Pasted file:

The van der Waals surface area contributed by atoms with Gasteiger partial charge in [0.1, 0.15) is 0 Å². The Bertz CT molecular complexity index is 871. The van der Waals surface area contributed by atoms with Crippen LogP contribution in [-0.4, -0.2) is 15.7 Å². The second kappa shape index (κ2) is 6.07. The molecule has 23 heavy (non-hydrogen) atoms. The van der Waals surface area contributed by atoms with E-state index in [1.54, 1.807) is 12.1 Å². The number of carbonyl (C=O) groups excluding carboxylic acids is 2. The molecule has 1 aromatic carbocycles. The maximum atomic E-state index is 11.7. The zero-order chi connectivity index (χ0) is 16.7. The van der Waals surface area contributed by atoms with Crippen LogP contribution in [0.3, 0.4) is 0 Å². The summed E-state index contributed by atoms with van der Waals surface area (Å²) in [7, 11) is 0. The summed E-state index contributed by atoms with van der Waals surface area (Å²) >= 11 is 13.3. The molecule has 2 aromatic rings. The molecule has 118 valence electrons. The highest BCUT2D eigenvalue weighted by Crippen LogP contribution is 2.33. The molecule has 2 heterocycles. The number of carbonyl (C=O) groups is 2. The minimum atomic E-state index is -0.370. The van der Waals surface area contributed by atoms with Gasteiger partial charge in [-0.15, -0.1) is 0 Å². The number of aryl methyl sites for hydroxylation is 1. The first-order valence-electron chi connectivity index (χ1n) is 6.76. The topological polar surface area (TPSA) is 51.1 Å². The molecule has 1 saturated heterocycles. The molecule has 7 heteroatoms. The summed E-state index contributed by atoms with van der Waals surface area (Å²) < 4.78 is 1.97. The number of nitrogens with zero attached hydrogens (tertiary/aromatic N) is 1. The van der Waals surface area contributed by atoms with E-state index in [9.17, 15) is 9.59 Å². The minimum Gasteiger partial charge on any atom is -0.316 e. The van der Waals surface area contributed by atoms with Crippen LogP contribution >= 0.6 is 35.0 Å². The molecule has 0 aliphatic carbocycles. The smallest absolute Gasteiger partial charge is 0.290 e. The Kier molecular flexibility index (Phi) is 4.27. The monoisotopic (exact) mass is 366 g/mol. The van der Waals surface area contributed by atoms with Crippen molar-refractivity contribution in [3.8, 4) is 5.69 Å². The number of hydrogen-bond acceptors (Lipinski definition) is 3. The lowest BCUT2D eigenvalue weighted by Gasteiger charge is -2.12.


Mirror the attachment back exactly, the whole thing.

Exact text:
The van der Waals surface area contributed by atoms with Gasteiger partial charge in [0.1, 0.15) is 0 Å². The Bertz CT molecular complexity index is 871. The van der Waals surface area contributed by atoms with Crippen LogP contribution in [-0.4, -0.2) is 15.7 Å². The second kappa shape index (κ2) is 6.07. The molecule has 23 heavy (non-hydrogen) atoms. The van der Waals surface area contributed by atoms with E-state index in [1.54, 1.807) is 12.1 Å². The number of carbonyl (C=O) groups excluding carboxylic acids is 2. The molecule has 1 aromatic carbocycles. The maximum atomic E-state index is 11.7. The zero-order chi connectivity index (χ0) is 16.7. The van der Waals surface area contributed by atoms with Crippen LogP contribution in [0.3, 0.4) is 0 Å². The summed E-state index contributed by atoms with van der Waals surface area (Å²) in [7, 11) is 0. The summed E-state index contributed by atoms with van der Waals surface area (Å²) >= 11 is 13.3. The molecule has 2 aromatic rings. The molecule has 118 valence electrons. The highest BCUT2D eigenvalue weighted by Crippen LogP contribution is 2.33. The molecule has 2 heterocycles. The number of carbonyl (C=O) groups is 2. The minimum atomic E-state index is -0.370. The van der Waals surface area contributed by atoms with Gasteiger partial charge in [-0.15, -0.1) is 0 Å². The number of aryl methyl sites for hydroxylation is 1. The first-order valence-electron chi connectivity index (χ1n) is 6.76. The topological polar surface area (TPSA) is 51.1 Å². The molecule has 1 saturated heterocycles. The molecule has 7 heteroatoms. The summed E-state index contributed by atoms with van der Waals surface area (Å²) < 4.78 is 1.97. The number of nitrogens with zero attached hydrogens (tertiary/aromatic N) is 1. The van der Waals surface area contributed by atoms with E-state index in [9.17, 15) is 9.59 Å². The minimum Gasteiger partial charge on any atom is -0.316 e. The van der Waals surface area contributed by atoms with Crippen LogP contribution >= 0.6 is 35.0 Å². The molecule has 0 aliphatic carbocycles. The smallest absolute Gasteiger partial charge is 0.290 e. The Kier molecular flexibility index (Phi) is 4.27. The monoisotopic (exact) mass is 366 g/mol. The van der Waals surface area contributed by atoms with Crippen molar-refractivity contribution in [3.8, 4) is 5.69 Å². The number of hydrogen-bond acceptors (Lipinski definition) is 3. The lowest BCUT2D eigenvalue weighted by Gasteiger charge is -2.12.